Places: The Left Hand of Darkness

  • Last updated on December 10, 2021

First published: 1969

Type of work: Novel

Type of plot: Science fiction

Time of work: Hainish Cycle 93, Ekumenical year 1490-1497

Places DiscussedGethen/Winter

Gethen/Winter. Left Hand of Darkness, ThePlanet similar to earth in size and having an atmosphere capable of supporting a humanoid but not human population. It exists in an unspecified galaxy and in a distant future. It is called Gethen by the people of Hain, an advanced and distant planet from which the protagonist comes, and is sometimes called Winter for reasons that quickly become obvious. The central figure is Genly Ai, a diplomat who represents an intergalactic political organization called the Ekumen; it is Ai’s task to live on Winter for as long as it takes to slowly and gently convince the Gethenians that they want, of their own free will, to join the Ekumen. This organization, a noncoercive political confederation of loosely linked planets, is often alluded to in the novel but is never directly encountered. It is Ursula K. Le Guin’s ideal political organization, and its purpose is to represent a potential alternative to the modern organization of competing nation-states.

Modern nationalism/patriotism is the subject against which the novel cleverly and entertainingly argues. Genly Ai’s mission is impeded by the two conditions that are the most significant features of the planet. First, Gethen is in the midst of an ice age: This means that every feature of the planet, from its flora and fauna to its various cultural rituals and religions to its machines and technology, is shaped by the fact that Gethen is at all times extremely cold. The second factor that shapes the planet and the most interesting feature of the novel is that the people of Gethen are completely hermaphroditic. These preoccupations clearly mark the novel as a product of the 1960’s American fascination with “alternative lifestyles.”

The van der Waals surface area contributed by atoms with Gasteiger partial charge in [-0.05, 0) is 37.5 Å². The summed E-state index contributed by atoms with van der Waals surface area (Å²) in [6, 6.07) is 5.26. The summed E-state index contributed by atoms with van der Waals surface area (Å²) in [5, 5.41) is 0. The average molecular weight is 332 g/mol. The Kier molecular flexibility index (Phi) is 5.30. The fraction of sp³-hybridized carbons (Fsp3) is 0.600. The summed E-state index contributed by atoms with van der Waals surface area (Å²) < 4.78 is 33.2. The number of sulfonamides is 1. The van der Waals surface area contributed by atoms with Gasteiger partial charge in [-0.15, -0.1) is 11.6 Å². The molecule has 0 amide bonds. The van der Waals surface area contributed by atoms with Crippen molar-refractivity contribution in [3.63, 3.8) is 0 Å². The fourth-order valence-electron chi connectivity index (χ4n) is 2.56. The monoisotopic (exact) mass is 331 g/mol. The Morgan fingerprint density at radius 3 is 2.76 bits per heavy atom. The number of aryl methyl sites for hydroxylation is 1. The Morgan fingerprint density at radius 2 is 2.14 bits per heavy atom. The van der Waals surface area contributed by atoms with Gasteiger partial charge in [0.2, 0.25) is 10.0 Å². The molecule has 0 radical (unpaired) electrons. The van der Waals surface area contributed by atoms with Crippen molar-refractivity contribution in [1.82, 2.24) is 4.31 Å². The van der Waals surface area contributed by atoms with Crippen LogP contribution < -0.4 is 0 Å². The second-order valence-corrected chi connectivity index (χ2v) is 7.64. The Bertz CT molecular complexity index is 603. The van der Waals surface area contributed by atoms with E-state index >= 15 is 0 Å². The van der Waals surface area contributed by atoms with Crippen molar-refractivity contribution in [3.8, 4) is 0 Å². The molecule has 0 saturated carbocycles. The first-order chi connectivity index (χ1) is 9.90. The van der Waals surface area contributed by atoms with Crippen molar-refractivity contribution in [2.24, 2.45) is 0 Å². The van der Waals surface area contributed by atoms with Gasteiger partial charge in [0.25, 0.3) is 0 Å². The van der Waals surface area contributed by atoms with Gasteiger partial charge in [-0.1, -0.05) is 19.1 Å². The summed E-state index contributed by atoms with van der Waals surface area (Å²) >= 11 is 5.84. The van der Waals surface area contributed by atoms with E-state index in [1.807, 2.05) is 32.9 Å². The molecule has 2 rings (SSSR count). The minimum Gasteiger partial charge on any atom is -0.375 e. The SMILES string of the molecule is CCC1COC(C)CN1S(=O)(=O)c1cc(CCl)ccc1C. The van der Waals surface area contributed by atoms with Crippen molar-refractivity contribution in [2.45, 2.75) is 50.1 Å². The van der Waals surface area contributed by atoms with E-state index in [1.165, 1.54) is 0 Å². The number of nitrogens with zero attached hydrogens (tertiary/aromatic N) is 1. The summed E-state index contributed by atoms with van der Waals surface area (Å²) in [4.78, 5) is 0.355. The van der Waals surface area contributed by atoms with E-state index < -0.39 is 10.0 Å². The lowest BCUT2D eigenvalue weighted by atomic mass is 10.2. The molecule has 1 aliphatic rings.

Karhide. Nation on the planet Gethen. While for the sake of symmetry Le Guin mentions several places on Gethen, none is ever seen or visited except the two central nations. The first and most significant is Karhide, which, with its dedication to a sort of quasi capitalism and to individual liberty of various kinds, seems to be intended as a simplified representation of early, even primitive, democracy. For all the talk about total equality between people, the novel clearly prefers this to the form of government represented by its chief rival, Orgoreyn.


Orgoreyn. The second of the two main places on Gethen/Winter. With its highly organized and regimented social system, it is presented as a simplified image of communism. Much less time is spent there, however, than in Karhide, and it is clear that Le Guin’s purpose in creating it is to have a balance between competing social systems which will allow her to make comments about the governments of Gethen that apply equally well to modern political situations on earth.